One does have to question the why here. What do you hope to achieve in evaluating multivariate autocorrelation? What hypothesis are you, in fact, testing? If this is in the context of a linear multivariate model then there is no real insight to be gained in evaluating the autocorrelation structure of the entire design matrix. You want to draw inference at the parameter scale, which may include autocorrelation. In partialling out the effects of autocorrelation, to meet model assumptions or derive a term for a mixed effects model, this is totally unnecessary.
You cannot easily expand autocorrelation statistics into a multivariate space. Holgersson (2004) provides some insights on multivariate autocorrelation. I believe that there has been some use of Monte Carlo approaches on residuals from seemingly unrelated regression (SUR) models to evaluate multivariate autocorrelation. Smouse & Peakall (1999) proposed a permutation method to evaluate multivariate autocorrelation on multiloci genetic data but, I have never found the test to be tractable on non-genetic data. If you would like to take a model based approach to understanding spatial structure and drawing inference from the spatial process, in a multivariate space, then I would recommend exploring Principal Coordinates of Neighbour Matrices (Borcard et al., 2004).
There are some cross-correlation statistics (eg., Anselin 1995; Chen 2015), that can be solved using some elegant matrix algebra, allowing for bivariate evaluation of spatial autocorrelation but, no multivariate extensions. You can perform a series of pairwise comparisons using cross-correlations or just stick to evaluating one-by-one univariate autocorrelation. The rub with cross-correlation approaches is that they can sometimes be difficult to interpret and can be influenced by latent processes.
Multivariate spaces are tricky because the parameters may scale differently and the state-space can easily explode, making the problem intractable. This is why models that can handle complex high-dimensional space are so popular these days. This is not an autocorrelation approach per se but, you could evaluate the structural characteristics resulting from a clustering approach such as K-means, fit with an optimal k. You could even derive a spatial lag(s) for your variables and use them in lieu of the original parameters. Although, this would be computationally expensive and likely would not buy you much more that just using the unaltered parameters.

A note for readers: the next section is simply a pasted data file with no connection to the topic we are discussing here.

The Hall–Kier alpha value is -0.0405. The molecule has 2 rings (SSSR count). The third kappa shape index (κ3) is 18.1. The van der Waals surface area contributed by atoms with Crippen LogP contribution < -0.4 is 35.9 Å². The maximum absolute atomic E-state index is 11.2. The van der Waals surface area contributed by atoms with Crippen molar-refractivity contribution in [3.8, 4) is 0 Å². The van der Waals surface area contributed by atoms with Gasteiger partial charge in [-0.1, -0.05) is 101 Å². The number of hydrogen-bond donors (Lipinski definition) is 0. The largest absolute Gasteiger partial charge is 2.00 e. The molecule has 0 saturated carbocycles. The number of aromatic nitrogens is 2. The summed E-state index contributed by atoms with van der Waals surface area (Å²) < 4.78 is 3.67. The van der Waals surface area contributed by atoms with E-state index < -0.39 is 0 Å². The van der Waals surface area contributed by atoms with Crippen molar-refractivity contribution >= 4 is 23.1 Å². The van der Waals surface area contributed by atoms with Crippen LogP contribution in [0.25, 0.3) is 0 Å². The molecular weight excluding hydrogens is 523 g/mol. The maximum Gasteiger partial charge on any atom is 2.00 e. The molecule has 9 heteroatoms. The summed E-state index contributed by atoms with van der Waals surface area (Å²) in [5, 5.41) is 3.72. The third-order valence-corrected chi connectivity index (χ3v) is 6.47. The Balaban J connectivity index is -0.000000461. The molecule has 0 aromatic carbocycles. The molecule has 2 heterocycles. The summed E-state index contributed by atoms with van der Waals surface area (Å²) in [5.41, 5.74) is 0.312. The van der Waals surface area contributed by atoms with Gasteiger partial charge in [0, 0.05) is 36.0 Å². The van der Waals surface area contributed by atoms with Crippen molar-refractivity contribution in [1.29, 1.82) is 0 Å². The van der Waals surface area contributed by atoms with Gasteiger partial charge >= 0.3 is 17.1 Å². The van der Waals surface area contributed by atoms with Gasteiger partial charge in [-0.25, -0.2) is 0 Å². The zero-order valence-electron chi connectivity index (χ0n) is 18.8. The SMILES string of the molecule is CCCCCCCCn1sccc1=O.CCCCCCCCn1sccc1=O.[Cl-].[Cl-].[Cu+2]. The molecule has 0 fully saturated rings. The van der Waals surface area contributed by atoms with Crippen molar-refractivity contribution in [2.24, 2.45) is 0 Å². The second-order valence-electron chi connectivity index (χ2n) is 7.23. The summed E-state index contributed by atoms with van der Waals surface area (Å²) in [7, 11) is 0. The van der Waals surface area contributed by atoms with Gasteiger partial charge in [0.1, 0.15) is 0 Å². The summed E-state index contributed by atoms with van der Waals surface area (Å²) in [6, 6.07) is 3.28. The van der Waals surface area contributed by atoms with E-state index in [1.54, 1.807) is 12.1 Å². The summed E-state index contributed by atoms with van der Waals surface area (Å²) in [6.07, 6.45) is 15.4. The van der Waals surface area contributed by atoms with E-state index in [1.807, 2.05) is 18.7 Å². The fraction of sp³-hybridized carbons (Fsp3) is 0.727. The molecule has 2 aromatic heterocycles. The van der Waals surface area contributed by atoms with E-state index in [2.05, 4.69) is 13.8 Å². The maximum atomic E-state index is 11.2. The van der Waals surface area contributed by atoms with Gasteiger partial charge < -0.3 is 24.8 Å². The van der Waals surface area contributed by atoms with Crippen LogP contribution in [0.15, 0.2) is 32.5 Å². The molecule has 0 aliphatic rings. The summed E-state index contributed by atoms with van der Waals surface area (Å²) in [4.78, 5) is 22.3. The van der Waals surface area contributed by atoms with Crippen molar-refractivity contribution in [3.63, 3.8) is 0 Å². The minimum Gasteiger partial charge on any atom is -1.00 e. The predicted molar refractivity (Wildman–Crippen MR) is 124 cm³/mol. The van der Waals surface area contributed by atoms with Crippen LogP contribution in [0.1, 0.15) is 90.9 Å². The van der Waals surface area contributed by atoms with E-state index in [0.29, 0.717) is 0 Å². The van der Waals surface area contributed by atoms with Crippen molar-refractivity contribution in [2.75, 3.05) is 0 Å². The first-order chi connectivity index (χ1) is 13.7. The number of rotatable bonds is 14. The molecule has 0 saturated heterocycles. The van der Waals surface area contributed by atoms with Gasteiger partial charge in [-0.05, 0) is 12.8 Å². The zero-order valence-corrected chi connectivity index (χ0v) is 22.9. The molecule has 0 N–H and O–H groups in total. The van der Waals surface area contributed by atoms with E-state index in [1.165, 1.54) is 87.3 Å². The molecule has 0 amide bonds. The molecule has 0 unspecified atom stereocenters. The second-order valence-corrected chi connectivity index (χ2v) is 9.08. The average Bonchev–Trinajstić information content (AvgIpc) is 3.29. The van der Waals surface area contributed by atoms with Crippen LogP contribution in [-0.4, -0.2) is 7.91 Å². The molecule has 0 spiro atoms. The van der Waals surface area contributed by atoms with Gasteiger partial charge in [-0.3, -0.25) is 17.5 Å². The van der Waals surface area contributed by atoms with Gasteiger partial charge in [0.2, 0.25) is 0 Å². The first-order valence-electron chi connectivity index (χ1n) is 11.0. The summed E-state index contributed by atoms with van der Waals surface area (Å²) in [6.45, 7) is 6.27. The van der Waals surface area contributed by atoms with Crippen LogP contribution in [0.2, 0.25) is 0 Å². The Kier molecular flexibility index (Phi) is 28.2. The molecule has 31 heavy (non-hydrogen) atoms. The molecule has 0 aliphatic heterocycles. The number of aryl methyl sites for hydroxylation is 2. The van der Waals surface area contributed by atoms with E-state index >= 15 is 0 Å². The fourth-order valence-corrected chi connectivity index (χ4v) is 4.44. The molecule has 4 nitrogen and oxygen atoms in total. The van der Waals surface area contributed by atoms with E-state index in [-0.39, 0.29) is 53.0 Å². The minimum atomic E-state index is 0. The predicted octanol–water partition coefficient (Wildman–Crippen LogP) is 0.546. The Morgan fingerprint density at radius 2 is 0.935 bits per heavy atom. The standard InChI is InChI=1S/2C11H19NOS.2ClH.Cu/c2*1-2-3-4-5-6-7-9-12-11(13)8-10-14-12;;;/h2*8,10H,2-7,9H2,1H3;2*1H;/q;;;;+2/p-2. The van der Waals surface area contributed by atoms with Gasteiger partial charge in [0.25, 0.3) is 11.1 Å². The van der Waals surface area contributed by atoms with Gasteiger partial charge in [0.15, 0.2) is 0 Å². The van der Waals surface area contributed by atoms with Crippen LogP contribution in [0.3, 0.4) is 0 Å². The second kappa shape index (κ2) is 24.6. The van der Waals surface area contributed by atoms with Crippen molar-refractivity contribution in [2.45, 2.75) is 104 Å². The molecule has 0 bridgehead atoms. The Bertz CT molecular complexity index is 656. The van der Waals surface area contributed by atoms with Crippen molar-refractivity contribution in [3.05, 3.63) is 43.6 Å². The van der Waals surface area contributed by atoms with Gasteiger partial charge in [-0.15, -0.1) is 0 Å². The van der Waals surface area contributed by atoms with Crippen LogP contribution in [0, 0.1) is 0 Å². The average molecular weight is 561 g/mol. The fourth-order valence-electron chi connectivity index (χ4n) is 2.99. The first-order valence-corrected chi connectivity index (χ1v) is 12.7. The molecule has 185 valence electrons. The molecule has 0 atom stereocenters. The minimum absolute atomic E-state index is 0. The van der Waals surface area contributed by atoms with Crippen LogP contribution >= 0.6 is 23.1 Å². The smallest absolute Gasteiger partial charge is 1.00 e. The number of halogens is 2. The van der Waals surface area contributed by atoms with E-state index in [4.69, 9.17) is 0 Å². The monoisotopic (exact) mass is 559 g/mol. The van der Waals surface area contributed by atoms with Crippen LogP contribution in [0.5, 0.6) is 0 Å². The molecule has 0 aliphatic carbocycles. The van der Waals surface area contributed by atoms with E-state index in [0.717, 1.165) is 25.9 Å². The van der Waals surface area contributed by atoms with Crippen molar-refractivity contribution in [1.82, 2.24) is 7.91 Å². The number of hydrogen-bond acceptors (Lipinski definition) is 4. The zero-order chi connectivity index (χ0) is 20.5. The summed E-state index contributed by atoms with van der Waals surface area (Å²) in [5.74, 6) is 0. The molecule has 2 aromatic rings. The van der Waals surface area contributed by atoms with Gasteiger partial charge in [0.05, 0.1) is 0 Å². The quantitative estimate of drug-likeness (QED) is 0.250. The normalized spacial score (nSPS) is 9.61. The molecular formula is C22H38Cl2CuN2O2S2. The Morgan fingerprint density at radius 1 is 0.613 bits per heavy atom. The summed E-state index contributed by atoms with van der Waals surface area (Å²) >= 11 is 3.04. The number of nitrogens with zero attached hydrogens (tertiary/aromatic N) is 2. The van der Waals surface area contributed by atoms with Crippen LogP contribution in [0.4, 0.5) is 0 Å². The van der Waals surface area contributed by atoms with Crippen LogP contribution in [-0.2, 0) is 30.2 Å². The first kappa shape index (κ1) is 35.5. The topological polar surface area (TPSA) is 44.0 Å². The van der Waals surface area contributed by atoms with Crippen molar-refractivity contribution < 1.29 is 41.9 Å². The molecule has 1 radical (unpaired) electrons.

Anselin, L. (1995) Local indicators of spatial association, Geographical Analysis, 27:93-115
Borcard D, Legendre P, Avois-Jacquet C, Tuomisto H (2004) Dissecting the spatial structures of ecological data alt all scales. Ecology. 85(7):1826-1832.
Chen., Y. (2015) A New Methodology of Spatial Cross-Correlation Analysis. PLoS One 10(5):e0126158. doi:10.1371/journal.pone.0126158
Holgersson, H.E.T. (2004) Testing for Multivariate Autocorrelation, Journal of Applied Statistics, 31:4, 379-395, DOI: 10.1080/02664760410001681693
Smouse, P. E. and Peakall, R. (1999) Spatial autocorrelation analysis of individual multiallele and multilocus genetic structure. Heredity, 82, 561–573.